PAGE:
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Hackers in your bedroom: Hackers targeting smart sex toys

Thu, 31st Dec 2020
FYI, this story is more than a year old

New research has revealed hackers have the ability to not only get into a person's computer, but also into smart sex devices.

A group of researchers reported vulnerabilities in an internet-enabled male chastity cage. This is not the first time adult sex toys or intimate tools are found vulnerable. In 2018, at least 50,000 users were exposed by the sex toy “Vibratissimo Panty Buster”.

“Smart devices are wading into every facet of our lives. Unfortunately, because of that, what once sounded like a plot for a science fiction movie has now become a reality. We've all heard about hacked baby monitors, cars, light bulbs, and toys. It seems that the time has come for intimate appliances as well. There's even a word for such appliances — teledildonics,” explains Daniel Markuson, a digital privacy expert at NordVPN.

The Cellmate Chastity Cage, which costs almost 200$, was dubbed “the world's first app-controlled chastity device.” However, this niche IoT product and its app have so many security vulnerabilities that hackers can take permanent control over the device and trap the victim's genitals. Even more concerning is the fact that wrongdoers can do this remotely.

Another famous vulnerability of a teledildonic tool was found in 2018. Back then, the private sex life of at least 50,000 users had been exposed by the sex toy “Vibratissimo Panty Buster”. Multiple vulnerabilities put at risk not only the privacy and data but also the physical safety of the owners. All the customers' data was accessible via the internet in clear text, including explicit images, chats, sexual preferences, emails, and passwords. But that's not the worst part of it. The “Panty Buster” toys could be hacked to remotely inflict sexual pleasure on victims without their consent.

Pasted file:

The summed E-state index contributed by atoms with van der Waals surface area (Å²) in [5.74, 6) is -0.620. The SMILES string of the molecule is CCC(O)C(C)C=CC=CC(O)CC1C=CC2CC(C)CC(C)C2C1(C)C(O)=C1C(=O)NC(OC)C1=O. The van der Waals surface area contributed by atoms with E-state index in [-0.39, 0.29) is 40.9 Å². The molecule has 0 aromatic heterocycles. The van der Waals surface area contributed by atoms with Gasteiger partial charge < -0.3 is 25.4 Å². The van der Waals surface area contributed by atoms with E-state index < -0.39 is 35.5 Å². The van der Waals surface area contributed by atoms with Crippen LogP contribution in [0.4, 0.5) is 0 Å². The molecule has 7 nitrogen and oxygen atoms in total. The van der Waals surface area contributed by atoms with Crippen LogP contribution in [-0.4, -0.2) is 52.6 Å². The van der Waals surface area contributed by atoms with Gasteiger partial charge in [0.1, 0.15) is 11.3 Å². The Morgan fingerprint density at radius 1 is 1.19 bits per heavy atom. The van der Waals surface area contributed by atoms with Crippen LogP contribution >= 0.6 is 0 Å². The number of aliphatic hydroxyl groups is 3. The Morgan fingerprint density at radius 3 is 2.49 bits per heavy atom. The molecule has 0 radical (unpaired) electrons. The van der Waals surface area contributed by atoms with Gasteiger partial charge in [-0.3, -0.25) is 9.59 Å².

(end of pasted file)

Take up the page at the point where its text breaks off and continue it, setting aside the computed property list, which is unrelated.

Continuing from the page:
Markuson says most internet-connected devices lack the security features that are standard in computers, tablets, and even smartphones.

That's why before bringing any IoT device home, be it a new sex toy or a smart thermostat, you should always consider whether it's “smartness” really benefits you.

“Of course, this doesn't mean that if something can be hacked, it will be, but staying cautious can do no harm. If you are planning to buy a smart device, especially if it's teledildonic, do your research," Markuson says.

"Check users' reviews, comments, and even articles in the media. If the device is flawed, there's a good chance that someone's already noticed that."

Another important step, according to Markuson, is to change the default factory passwords.

“Do this the moment you unbox your new smart device. And don't forget that all your passwords must be unique and strong. This means that you should create them with capital letters, numbers, and symbols," he says.

The final advice is keeping up with updates. Manufacturers often release updates that fix critical security vulnerabilities, and it's important to install those updates as soon as they're available.

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